Appellate Division Says No to Protecting Supplier List from Disclosure

Guest Column By:
Laura Link, Esq.
Associate
Archer & Greiner PC 

On December 4, 2015, the New Jersey Appellate Division rejected a retailer's request to afford its supplier list trade secret protection in Samsung Electronics America, Inc. v. Westpark Electronics, LLC, Docket No. A-3777-14T3. While the court did not go so far as to suggest that a supplier list may never attain trade secret protection, the decision continues the trend of New Jersey courts refusing to go down that path, as no New Jersey court has ever expressly provided protection to a supplier list as a trade secret.

Samsung
 involved claims of tortious interference, unfair competition and infringement of trademark brought by Samsung Electronics America, Inc. ("SEA") against Westpark Electronics, ("Westpark"). SEA alleged that Westpark had repeatedly induced SEA's authorized resellers to breach their contracts with SEA by selling SEA televisions to Westpark at reduced rates, which thereby allowed Westpark to sell the televisions to consumers at reduced prices. Westpark claimed that it purchased the televisions through proper means and from suppliers that had no contractual relationship with SEA. SEA sought production of Westpark's supplier list to verify this claim, but Westpark refused. This refusal was made despite the fact that a protective order had previously been entered by the court which mandated that any confidential information obtained during discovery be used only for the purpose of litigating the current action; thus, the order allayed any concerns that Westpark could have about SEA taking legal action against its suppliers.

In support of its position that it should not be required to turn over its supplier list, Westpark first argued that revealing the names of its suppliers would cause SEA to depose them and would thus scare them away from supplying Westpark with products in the future. Both the trial court and the Appellate Division summarily rejected this argument, noting that such an argument could be made in any litigation given that witnesses rarely want to be involved in court proceedings.

Westpark's second argument - that its supplier list is a trade secret - met a similar fate. The Appellate Division acknowledged that several foreign courts have determined that supplier lists may constitute trade secrets, but noted that a New Jersey court has never expressly done so. It then looked to the six factors which are generally analyzed in determining whether information constitutes a trade secret: (1) the extent to which the information is known outside of the business; (2) the extent to which it is known by employees and others involved in the business; (3) the extent of measures taken by the owner to guard the secrecy of the information; (4) the value of the information to the business and to its competitors; (5) the amount of effort or money expended in developing the information; and (6) the ease or difficulty with which the information could be acquired or duplicated by others. In a swift analysis of these factors, the court found that the supplier list did not rise to the level of a trade secret, particularly because the list did not appear to be significantly valuable given that Westpark claimed it used only twelve suppliers in a pool of hundreds of available suppliers.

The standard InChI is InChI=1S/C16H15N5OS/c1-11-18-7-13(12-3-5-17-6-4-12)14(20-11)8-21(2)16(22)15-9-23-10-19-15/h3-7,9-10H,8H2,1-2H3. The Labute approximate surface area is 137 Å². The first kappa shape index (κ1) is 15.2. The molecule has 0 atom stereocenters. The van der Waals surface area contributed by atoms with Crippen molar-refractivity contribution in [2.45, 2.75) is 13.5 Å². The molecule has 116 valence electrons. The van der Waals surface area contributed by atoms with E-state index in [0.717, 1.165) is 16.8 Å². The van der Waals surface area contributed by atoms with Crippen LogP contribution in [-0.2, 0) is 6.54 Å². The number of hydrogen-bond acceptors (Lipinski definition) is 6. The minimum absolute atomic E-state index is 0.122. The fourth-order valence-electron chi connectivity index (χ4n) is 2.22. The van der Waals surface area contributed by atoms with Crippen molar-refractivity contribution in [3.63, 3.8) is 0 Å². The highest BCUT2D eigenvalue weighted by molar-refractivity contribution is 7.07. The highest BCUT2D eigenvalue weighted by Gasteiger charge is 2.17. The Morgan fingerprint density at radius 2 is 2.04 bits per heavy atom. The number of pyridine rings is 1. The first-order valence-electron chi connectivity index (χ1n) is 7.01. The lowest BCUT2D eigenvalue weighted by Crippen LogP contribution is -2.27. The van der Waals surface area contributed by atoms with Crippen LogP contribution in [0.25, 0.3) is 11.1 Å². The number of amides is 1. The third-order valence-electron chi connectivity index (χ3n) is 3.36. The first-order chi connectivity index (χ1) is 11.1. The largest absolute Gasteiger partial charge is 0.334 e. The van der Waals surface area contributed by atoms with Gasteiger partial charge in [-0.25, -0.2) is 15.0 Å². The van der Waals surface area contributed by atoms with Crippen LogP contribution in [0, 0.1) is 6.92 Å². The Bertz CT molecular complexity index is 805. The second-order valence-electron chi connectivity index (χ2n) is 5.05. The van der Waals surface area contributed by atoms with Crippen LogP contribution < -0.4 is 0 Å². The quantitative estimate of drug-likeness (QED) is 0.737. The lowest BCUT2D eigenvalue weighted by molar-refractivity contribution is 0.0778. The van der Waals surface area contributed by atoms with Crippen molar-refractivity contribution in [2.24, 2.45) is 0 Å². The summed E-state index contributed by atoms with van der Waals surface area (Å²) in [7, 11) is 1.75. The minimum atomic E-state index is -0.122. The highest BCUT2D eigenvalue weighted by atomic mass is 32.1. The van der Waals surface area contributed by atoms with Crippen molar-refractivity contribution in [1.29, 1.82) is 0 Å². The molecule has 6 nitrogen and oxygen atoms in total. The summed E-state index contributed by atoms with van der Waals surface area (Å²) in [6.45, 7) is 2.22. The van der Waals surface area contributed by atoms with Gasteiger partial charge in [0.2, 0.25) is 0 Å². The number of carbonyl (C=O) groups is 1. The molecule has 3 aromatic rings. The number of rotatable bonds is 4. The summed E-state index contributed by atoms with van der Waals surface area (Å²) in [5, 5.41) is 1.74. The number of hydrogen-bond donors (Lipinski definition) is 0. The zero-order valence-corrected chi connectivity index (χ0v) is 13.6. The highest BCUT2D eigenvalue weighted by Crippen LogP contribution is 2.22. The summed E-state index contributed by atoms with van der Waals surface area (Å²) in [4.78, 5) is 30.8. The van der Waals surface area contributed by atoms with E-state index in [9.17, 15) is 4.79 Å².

The court also pointed to the existence of the protective order in support of its finding that affording trade secret protection was unnecessary.

While the Appellate Division dealt with this matter in a summary fashion (and without mentioning the New Jersey Trade Secret Act), it still serves an important message to companies seeking to protect business information from disclosure, including supplier information. To avoid a fate similar to Westpark, companies need to do a substantial amount of planning ahead and consulting with counsel to position themselves for the best possible outcome should future litigation arise which could threaten the compelled production of the company's confidential information. These efforts should include, at a minimum, developing and implementing security measures, policies, and procedures to maintain the privacy of the information; requiring employees and others to abide by contractual restrictions governing the manner in which such information can be accessed, used, and disclosed; and, in the case of litigation, using carefully drafted confidentiality agreements to ensure that any compelled production of confidential information is controlled and limited.

If you have questions about the Appellate Division's ruling in
 Samsung or the best methods of protecting your company's confidential information, please contact Laura Link, Esq., or any member of Archer & Greiner's Trade Secret Protection and Non-Compete Group in Haddonfield, N.J., at (856) 795-2121, in Princeton, N.J., at (609) 580-3700, in Hackensack, N.J., at (201) 342-6000, in Philadelphia, Pa., at (215) 963-3300, or in Wilmington, Del., at (302) 777-4350.


DISCLAIMER: This client advisory is for general information purposes only. It does not constitute legal or tax advice, and may not be used and relied upon as a substitute for legal or tax advice regarding a specific issue or problem. Advice should be obtained from a qualified attorney or tax practitioner licensed to practice in the jurisdiction where that advice is sought
.